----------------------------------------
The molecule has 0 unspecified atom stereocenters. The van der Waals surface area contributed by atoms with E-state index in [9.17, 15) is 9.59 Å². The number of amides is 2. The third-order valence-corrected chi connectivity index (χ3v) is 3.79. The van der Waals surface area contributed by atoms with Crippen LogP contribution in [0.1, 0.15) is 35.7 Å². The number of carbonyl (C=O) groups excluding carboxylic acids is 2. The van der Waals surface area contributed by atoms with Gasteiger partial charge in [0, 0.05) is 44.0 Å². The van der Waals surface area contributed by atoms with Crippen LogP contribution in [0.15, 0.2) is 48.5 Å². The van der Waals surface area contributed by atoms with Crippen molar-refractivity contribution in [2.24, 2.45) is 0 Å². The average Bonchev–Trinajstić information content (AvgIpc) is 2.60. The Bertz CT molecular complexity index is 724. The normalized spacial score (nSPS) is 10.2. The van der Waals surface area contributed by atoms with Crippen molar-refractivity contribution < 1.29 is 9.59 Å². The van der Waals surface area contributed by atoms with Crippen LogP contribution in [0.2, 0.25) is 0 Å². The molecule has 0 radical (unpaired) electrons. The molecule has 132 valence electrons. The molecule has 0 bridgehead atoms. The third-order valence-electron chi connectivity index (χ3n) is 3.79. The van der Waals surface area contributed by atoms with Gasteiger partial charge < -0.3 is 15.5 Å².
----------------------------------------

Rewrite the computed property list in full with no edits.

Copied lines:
The molecule has 0 unspecified atom stereocenters. The van der Waals surface area contributed by atoms with E-state index in [9.17, 15) is 9.59 Å². The number of amides is 2. The third-order valence-corrected chi connectivity index (χ3v) is 3.79. The van der Waals surface area contributed by atoms with Crippen LogP contribution in [0.1, 0.15) is 35.7 Å². The number of carbonyl (C=O) groups excluding carboxylic acids is 2. The van der Waals surface area contributed by atoms with Gasteiger partial charge in [0, 0.05) is 44.0 Å². The van der Waals surface area contributed by atoms with Crippen LogP contribution in [0.15, 0.2) is 48.5 Å². The van der Waals surface area contributed by atoms with Crippen molar-refractivity contribution in [2.24, 2.45) is 0 Å². The average Bonchev–Trinajstić information content (AvgIpc) is 2.60. The Bertz CT molecular complexity index is 724. The normalized spacial score (nSPS) is 10.2. The van der Waals surface area contributed by atoms with Crippen molar-refractivity contribution < 1.29 is 9.59 Å². The van der Waals surface area contributed by atoms with Crippen LogP contribution in [0.2, 0.25) is 0 Å². The molecule has 0 radical (unpaired) electrons. The molecule has 132 valence electrons. The molecule has 0 bridgehead atoms. The third-order valence-electron chi connectivity index (χ3n) is 3.79. The van der Waals surface area contributed by atoms with Gasteiger partial charge < -0.3 is 15.5 Å².